How to Give Guidance Without Giving Answers

The great temptation of leadership is giving answers instead of guidance.

Experience makes answer-giving easy. But there’s an ego factor as well. It feels great to KNOW when others don’t.

At first, giving answers feels powerful, but then you wonder why people beat a path to your door – never mind that they won’t take action without your nod of approval.

Answer-giving creates dependency.

Guidance shows respect, builds confidence, and enables action.

People come to you looking for specific answers. Give them guidance instead.

#1. Guidance provides a panoramic view.

A team member asks, “Which candidate should we hire?” Guidance asks, “What types of people best meet the future needs of your team?”

A friend asks, “Should I take this new job?” Guidance asks:

  1. “What do you want to be doing five years from now?”
  2. “What types of jobs are most fulfilling?”
  3. “What are you doing when you add the most value to others?”

Follow the above exploration with, “How does this opportunity take you where you want to go?”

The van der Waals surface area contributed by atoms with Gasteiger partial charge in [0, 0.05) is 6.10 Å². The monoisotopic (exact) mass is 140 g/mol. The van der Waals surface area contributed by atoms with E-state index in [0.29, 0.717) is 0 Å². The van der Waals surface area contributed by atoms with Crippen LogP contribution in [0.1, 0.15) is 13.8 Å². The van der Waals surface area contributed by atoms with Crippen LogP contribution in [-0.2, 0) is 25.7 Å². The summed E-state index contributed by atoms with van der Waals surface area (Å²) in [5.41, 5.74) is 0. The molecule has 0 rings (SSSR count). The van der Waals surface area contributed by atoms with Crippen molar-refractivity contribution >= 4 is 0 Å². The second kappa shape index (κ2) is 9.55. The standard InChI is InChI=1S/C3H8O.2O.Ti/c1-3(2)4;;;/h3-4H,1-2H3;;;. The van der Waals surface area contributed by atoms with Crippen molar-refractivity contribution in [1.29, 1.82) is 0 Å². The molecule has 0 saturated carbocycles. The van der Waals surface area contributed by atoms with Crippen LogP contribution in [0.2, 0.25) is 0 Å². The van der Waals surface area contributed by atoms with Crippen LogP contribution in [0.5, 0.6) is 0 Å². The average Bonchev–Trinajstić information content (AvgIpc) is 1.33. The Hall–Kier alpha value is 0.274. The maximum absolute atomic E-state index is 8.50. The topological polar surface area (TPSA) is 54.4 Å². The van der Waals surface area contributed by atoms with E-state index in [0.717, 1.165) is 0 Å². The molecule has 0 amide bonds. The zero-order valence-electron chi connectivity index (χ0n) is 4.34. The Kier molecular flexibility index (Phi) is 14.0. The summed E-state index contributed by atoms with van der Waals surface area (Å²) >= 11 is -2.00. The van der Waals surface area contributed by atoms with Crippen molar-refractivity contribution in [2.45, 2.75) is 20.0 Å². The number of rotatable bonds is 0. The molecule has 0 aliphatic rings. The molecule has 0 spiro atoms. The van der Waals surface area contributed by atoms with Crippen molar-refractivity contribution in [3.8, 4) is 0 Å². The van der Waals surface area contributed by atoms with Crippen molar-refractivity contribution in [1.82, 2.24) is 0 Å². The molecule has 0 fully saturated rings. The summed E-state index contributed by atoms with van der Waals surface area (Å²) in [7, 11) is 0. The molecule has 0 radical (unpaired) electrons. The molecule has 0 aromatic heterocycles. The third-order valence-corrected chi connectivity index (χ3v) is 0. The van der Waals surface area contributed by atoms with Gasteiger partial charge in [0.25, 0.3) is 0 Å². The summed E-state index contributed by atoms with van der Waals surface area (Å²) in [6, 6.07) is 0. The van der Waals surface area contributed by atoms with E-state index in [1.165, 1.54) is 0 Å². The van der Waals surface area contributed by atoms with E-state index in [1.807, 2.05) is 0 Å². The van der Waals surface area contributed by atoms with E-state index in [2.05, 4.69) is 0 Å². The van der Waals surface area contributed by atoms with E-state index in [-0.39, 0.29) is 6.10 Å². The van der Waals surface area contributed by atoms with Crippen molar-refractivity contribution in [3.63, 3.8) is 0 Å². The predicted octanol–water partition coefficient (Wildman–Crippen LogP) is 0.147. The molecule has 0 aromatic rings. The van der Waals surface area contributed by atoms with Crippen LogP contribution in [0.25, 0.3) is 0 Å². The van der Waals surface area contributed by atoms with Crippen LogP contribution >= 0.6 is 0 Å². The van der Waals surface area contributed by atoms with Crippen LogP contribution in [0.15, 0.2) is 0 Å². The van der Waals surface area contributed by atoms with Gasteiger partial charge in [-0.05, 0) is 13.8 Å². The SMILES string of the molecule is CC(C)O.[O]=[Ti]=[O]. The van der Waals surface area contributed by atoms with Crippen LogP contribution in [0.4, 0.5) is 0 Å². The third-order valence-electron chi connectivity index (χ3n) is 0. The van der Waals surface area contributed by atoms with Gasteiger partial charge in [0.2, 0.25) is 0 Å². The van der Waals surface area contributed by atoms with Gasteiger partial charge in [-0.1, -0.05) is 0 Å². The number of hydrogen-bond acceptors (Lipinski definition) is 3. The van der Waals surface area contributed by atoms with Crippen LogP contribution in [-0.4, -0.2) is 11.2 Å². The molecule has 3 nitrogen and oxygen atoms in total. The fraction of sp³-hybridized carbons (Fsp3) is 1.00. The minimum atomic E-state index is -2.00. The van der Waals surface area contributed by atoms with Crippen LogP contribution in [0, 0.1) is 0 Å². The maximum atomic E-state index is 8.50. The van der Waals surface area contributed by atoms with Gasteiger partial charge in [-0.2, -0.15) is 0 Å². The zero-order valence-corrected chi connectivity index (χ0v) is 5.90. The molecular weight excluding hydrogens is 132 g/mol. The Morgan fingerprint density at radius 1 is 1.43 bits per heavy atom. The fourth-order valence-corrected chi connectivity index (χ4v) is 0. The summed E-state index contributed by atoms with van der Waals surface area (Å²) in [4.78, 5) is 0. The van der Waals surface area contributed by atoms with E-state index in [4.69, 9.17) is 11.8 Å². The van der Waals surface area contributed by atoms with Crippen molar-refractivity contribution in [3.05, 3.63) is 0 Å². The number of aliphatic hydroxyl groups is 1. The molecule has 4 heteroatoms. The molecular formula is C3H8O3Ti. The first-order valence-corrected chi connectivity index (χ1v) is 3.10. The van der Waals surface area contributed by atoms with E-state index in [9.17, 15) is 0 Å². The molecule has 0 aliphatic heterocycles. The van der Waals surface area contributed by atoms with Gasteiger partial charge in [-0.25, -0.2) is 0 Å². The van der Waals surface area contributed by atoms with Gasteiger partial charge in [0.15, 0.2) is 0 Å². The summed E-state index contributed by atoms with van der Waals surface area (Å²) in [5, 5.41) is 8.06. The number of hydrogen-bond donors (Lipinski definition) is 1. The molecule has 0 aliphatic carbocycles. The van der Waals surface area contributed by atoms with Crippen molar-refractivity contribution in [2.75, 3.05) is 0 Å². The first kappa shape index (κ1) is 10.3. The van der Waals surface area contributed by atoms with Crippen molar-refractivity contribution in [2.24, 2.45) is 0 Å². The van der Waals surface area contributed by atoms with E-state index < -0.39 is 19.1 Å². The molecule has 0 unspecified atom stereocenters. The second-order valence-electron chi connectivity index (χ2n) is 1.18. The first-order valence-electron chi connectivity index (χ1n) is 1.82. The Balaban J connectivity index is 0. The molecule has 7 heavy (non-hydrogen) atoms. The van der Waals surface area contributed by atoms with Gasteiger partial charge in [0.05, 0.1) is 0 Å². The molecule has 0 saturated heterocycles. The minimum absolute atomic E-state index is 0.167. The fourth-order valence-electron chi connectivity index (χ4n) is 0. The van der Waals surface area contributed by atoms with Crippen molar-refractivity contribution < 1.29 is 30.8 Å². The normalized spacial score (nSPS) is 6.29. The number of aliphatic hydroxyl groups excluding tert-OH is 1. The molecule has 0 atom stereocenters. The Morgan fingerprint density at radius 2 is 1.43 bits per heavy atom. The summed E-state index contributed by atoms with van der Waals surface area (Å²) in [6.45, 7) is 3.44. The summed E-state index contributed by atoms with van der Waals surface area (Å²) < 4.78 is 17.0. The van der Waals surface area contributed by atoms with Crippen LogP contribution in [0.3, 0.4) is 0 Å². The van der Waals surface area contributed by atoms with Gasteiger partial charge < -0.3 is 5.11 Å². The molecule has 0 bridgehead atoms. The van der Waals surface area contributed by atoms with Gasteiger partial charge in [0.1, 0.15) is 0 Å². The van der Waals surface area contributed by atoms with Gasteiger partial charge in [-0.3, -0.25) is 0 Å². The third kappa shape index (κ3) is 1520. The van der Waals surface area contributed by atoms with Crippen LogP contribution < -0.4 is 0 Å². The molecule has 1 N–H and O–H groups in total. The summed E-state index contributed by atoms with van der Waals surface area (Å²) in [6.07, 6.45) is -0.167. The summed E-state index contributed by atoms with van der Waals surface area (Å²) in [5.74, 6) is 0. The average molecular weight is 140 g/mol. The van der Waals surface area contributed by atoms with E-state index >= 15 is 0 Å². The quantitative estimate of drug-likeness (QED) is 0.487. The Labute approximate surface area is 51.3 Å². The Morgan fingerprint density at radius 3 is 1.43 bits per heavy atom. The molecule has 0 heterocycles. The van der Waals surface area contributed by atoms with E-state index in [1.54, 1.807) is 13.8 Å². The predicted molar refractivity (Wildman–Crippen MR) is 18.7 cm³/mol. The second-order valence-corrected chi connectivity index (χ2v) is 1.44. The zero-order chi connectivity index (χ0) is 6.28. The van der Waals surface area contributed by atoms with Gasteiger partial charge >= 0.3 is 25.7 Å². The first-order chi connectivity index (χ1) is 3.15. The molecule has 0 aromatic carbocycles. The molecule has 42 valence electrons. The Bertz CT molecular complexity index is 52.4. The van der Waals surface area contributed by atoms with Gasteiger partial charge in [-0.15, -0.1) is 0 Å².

#2. Guidance enables thinking.

YOU do the thinking when YOU give the answer. 

Provide the panoramic view. Expect others to make specific application.

  1. “What big ideas seem most relevant to this situation?”
  2. “Now that you have some broad principles to consider, what’s your next step?”

#3. Guidance clarifies responsibility.

“Just tell me what to do,” is an attempt at giving you ownership.

Instead of giving answers, ask:

  1. “What’s keeping you from making this decision?”
  2. “What do you need from me that enables YOU to make a decision?

Provide answers when:

  1. Others are new or untrained. In this case, send them to team members.
  2. It’s a one-time situation.
  3. The house is on fire.
  4. You expect things done YOUR way.

Guidance enables growth. 

How might leaders give fewer answers and provide more guidance?

When is it better to give answers instead of guidance?